You know what I read? I read: “Never mind the discredited paper I wrote, all the inaccurate things I’ve said about the MMR and other vaccines, the vilification of people I see as monsters under my bed, and the company I keep… It’s your blog posts that are going to cause me ‘significant’ personal and financial damage.”

Really, Andrew? Really? Dr. Willingham has not been the only one to call your work fraudulent. I’ve called your work fradulent. It is my opinion that you are a fraud. And we’re not the only ones:

CNN: “Retracted autism study an ‘elaborate fraud’
The New York Times: “Study linking vaccines to autism is called fraud
WebMD: “Autism/MMR Vaccine Study Faked: FAQ

And so on, and so forth. We’re doing nothing more than to report and restate the facts of the findings of the British Medical Journal and, even more damming, the investigation into Andrew Wakefield’s fraudulent study by the British General Medical Council. In other words, these are the facts, man. Just the facts. But, true to the behavior of all known, irrational anti-vaccine types, Andrew Wakefield is trying litigious bullying to silence a critic.

Someone should tell this Brit about the Streisand Effect. Because I can assure you that any “personal and financial” damage he will incur will come more from his fraudulent study, his inane statements about vaccines, and his litigious bullying from all the way in his mansion in Texas… A mansion he must fear he’ll lose the minute a critical mass of people learn that he’s not “Nelson Mandela and Jesus rolled into one.”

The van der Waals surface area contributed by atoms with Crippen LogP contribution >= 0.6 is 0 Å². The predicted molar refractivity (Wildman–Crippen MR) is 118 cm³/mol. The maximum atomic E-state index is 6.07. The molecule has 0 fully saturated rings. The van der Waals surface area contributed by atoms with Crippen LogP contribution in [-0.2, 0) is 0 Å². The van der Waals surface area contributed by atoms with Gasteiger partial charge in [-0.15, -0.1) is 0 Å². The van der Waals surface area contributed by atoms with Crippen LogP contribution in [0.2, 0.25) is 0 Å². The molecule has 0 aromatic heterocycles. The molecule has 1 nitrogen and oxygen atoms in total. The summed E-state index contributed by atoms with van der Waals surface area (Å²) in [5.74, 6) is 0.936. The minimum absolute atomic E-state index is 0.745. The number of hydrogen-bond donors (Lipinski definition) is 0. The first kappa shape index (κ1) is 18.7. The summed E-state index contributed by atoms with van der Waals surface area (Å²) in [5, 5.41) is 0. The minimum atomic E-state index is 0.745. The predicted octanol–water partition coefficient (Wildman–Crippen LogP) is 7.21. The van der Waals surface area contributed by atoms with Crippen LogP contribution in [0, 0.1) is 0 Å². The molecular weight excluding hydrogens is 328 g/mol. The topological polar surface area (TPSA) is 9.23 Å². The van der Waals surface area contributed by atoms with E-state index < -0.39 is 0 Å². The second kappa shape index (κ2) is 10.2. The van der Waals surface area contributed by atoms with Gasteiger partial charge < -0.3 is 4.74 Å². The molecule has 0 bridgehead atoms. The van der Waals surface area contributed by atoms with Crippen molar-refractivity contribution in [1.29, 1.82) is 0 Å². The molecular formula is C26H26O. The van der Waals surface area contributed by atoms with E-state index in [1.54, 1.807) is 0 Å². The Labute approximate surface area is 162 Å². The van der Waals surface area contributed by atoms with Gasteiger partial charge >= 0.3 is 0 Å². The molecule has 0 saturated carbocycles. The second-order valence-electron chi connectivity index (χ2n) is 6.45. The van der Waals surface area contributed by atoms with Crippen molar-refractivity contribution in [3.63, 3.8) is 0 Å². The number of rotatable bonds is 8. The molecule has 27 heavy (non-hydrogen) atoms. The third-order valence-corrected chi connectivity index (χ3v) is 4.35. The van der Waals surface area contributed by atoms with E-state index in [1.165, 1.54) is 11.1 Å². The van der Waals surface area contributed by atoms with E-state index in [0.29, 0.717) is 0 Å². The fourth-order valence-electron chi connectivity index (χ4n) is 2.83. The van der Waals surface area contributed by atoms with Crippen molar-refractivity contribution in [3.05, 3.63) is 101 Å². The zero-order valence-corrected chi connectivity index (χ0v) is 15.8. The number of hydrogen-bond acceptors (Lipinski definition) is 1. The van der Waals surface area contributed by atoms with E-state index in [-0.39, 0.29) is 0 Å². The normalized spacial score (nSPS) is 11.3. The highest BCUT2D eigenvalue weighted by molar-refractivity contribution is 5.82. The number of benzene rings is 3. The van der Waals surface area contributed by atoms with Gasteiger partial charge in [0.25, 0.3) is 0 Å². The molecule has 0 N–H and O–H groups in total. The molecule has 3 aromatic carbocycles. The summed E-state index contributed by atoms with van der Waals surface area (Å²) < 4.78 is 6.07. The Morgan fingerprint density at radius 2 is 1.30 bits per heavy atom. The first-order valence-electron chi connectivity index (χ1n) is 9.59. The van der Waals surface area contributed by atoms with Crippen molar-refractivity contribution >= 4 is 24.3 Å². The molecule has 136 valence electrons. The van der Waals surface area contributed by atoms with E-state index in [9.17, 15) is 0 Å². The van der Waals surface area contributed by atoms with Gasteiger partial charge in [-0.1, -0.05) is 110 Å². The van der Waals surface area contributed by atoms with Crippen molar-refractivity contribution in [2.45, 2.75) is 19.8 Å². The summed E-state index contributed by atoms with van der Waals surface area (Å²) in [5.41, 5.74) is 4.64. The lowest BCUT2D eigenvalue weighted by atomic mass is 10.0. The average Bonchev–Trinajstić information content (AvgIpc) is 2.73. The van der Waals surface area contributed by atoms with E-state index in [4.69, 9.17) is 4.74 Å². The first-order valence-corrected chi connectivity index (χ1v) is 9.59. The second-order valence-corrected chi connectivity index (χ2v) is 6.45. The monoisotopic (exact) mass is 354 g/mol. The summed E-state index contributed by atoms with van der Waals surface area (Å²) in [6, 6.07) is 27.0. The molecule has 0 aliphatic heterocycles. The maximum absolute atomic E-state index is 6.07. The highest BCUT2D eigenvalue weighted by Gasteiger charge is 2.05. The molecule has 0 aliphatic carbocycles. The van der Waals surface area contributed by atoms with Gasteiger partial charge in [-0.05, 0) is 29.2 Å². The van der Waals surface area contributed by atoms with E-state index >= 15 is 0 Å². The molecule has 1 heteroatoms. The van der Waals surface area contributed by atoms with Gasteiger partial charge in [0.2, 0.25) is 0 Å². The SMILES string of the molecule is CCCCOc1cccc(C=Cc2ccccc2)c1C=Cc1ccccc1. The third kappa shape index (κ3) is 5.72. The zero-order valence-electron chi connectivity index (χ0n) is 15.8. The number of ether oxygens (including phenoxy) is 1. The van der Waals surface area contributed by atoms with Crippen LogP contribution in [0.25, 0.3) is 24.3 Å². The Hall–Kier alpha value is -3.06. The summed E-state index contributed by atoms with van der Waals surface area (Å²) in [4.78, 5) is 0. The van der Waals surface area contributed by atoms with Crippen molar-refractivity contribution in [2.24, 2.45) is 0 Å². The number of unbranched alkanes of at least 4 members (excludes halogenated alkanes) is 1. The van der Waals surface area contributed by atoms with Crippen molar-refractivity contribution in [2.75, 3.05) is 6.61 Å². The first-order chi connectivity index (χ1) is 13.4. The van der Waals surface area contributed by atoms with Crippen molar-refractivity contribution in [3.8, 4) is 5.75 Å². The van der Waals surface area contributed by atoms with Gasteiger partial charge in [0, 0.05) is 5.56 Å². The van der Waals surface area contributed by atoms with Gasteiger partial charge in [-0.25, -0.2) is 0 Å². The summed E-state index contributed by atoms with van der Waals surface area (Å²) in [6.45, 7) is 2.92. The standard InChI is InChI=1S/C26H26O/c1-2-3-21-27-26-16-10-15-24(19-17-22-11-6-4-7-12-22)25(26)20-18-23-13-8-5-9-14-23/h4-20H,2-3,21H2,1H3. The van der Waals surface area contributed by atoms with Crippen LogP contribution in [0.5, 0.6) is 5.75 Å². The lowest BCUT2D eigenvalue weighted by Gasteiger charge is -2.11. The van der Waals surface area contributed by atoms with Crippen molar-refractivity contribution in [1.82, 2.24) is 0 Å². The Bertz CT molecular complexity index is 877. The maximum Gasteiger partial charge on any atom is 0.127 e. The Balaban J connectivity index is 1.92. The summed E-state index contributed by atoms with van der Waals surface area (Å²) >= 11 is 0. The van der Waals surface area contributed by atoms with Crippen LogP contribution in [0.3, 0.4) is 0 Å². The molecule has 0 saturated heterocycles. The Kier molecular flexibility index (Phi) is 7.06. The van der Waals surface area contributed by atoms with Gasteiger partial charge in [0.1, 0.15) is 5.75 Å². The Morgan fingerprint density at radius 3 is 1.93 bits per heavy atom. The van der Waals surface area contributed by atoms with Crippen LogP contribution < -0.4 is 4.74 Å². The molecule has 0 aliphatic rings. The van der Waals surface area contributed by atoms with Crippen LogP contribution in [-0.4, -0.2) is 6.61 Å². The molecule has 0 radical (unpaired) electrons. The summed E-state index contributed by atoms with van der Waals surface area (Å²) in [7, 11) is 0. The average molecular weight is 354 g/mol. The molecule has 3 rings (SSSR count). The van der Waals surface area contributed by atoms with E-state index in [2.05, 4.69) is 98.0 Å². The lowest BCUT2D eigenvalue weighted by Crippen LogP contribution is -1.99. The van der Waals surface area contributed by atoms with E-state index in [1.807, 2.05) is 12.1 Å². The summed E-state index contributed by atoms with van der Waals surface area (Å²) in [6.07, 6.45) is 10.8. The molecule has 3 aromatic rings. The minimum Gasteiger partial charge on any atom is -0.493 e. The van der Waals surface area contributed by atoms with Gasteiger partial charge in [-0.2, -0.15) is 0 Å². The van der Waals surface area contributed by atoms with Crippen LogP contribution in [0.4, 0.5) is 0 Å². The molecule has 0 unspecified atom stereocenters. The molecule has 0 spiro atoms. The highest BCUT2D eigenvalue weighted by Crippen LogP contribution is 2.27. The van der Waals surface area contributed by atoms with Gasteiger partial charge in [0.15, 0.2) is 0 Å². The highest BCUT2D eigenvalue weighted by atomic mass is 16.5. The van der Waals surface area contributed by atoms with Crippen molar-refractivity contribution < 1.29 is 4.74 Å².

33 thoughts on “Andrew Jeremy Wakefield, Litigious Bully

  1. Pingback: How many times can you fit “whore” into a blog post and claim you’re not trying to insult anyone? | The Poxes Blog

  2. I’d like to cite from this blog, but couldn’t find author identification or contact information. Could you please write and tell me how your preferences for attribution?

    • My name is Reuben Gaines. No contact information. Though, if you’re tenacious enough, you can figure out that info.

  3. The reason he filed in Texas is that, although in the UK a petitioner has vastly more chance of winning (because there are no first amendment protections), the UK operates a loser pays system, which means that Mr Wakefield would be exposed to the journal’s costs if he lost.

    There is no possibility that Wakefield would win in a US jurisdiction, but he can prevent the other side from taking everything he has while using the ‘I am suing’ gambit with his supporters.

    No question: if Wakefield had a case, it would have sued in the UK. Anybody would, and any defamation attorney would tell you this.

    • Incorrect – Texas has a very robust Anti-SLAPP statute, which means that if he is found to have filed a frivolous claim, with the express purpose of silencing legitimate criticism, he can be heavily sanctioned.

      • Sadly, that’s not quite right. The Texas anti-Slapp is not well drafted, and Wakefield’s case is that out-of-state respondents filing special appearances (denying jurisdiction) may not avail themselves of it. This is essentially what is on appeal.

        • The Texas anti-Slapp is not well drafted

          Are there any specific flaws that you have in mind?

          and Wakefield’s case is that out-of-state respondents filing special appearances (denying jurisdiction) may not avail themselves of it. This is essentially what is on appeal.

          The appeal has nothing to do with the anti-SLAPP motion (which hasn’t been reached) aside from the assertion that invoking it was a claim for affirmative relief, thus conveying jurisdiction.

            • Whoa there, a discussion on the internet that is interlaced with facts and reliable sources?
              I’d be astounded, but for the location of the discussion. 😉